the relationship of Deleuze’s ontology and science. Manuel de Landa’s
recent Intensive Science and Virtual Philosophy (Continuum, 2002) offers
an account of that relationship, trying to show, among other things, how
transversal causality would work in such an ontology. However, absent
the commitment to attributes, the difficulty Deleuze faces is not the
one Spinoza faces and that Howie would like to saddle Deleuze with.
The example I have discussed here is only one indication that
Expressionism in Philosophy is not a statement of Deleuze’s philosophy
but rather an attempt to read Spinoza as sympathetically as possible.
Another one, I should note in passing, is that, unlike Spinoza, Deleuze
is not committed to predeterminism or, as Howie terms it,
« necessitarianism. » His discussion of the dice throw in Nietzsche and
Philosophy as well as his embrace of the scientific work of Jacques
Monod and Ilya Prigogine demonstrate that chance plays a role in
Deleuze’s ontology that has no equivalent in Spinoza. In the end, then,
it is impossible to offer an assessment of Deleuze’s thought through
this single work, or through any single work of Deleuze’s (although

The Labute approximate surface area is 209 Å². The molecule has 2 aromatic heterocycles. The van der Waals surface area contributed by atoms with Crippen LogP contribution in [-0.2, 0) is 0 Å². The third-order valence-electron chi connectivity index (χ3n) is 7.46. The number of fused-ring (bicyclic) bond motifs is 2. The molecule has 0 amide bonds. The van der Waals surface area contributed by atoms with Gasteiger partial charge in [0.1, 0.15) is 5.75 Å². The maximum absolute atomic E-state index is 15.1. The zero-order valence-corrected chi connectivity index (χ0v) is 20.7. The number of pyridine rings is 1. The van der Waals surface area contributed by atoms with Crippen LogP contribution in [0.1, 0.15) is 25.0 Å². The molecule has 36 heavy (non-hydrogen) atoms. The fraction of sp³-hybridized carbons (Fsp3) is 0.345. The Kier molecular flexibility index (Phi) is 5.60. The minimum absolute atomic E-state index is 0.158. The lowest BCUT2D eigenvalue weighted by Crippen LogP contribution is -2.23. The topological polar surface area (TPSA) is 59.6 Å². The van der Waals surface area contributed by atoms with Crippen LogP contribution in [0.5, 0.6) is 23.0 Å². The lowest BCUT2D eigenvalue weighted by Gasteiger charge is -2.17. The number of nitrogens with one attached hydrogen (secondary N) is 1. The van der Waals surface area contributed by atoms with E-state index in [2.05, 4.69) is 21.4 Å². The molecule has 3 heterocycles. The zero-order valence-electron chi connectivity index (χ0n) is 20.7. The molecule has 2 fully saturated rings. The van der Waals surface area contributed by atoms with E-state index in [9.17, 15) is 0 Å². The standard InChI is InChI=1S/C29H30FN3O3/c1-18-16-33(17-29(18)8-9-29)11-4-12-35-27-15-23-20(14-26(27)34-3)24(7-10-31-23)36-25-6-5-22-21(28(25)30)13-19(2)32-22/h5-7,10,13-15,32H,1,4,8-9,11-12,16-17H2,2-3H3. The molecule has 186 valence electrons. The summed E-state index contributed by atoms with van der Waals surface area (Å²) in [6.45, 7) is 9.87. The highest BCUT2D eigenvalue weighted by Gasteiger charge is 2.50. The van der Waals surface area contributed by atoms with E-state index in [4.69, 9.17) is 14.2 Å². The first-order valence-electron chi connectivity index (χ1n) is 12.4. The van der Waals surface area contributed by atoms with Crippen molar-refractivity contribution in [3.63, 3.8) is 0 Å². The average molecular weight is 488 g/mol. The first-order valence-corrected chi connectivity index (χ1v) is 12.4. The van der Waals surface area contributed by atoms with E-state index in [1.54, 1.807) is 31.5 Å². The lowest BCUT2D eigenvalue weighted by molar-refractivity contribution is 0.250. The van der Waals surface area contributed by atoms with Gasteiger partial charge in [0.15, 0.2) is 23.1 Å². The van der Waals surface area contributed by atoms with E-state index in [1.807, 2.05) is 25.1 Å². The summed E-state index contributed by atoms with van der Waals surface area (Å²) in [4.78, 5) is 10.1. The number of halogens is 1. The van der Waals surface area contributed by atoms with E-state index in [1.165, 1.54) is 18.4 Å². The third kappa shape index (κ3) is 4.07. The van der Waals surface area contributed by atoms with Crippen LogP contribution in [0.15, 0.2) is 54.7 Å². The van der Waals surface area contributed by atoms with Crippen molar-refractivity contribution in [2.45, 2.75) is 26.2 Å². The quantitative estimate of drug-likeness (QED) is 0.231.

admittedly certain texts, Difference and Repetition among them, are more
crucial to that task).
Regarding the most general claim that Deleuze/Spinoza’s commitments are
founding for postmodernism in general, there is little discussion in
Deleuze and Spinoza as to what the vexed term « postmodernism » means, and
therefore which strain of postmodernism Deleuze/Spinoza is said to
contribute to.
A final note. There is an unfortunate tone of cynicism in Deleuze and
Spinoza regarding not only Deleuze’s project but also his philosophical
motives. At one point, Howie accuses Deleuze of a « lack of sincerity »
(p. 170). One might disagree with a philosopher’s views, but to attack a
philosopher’s integrity is another matter altogether. In light of the
fact that no evidence is brought forward to justify such an accusation,
attacks such as these can only serve to diminish philosophical
discussion and disagreement.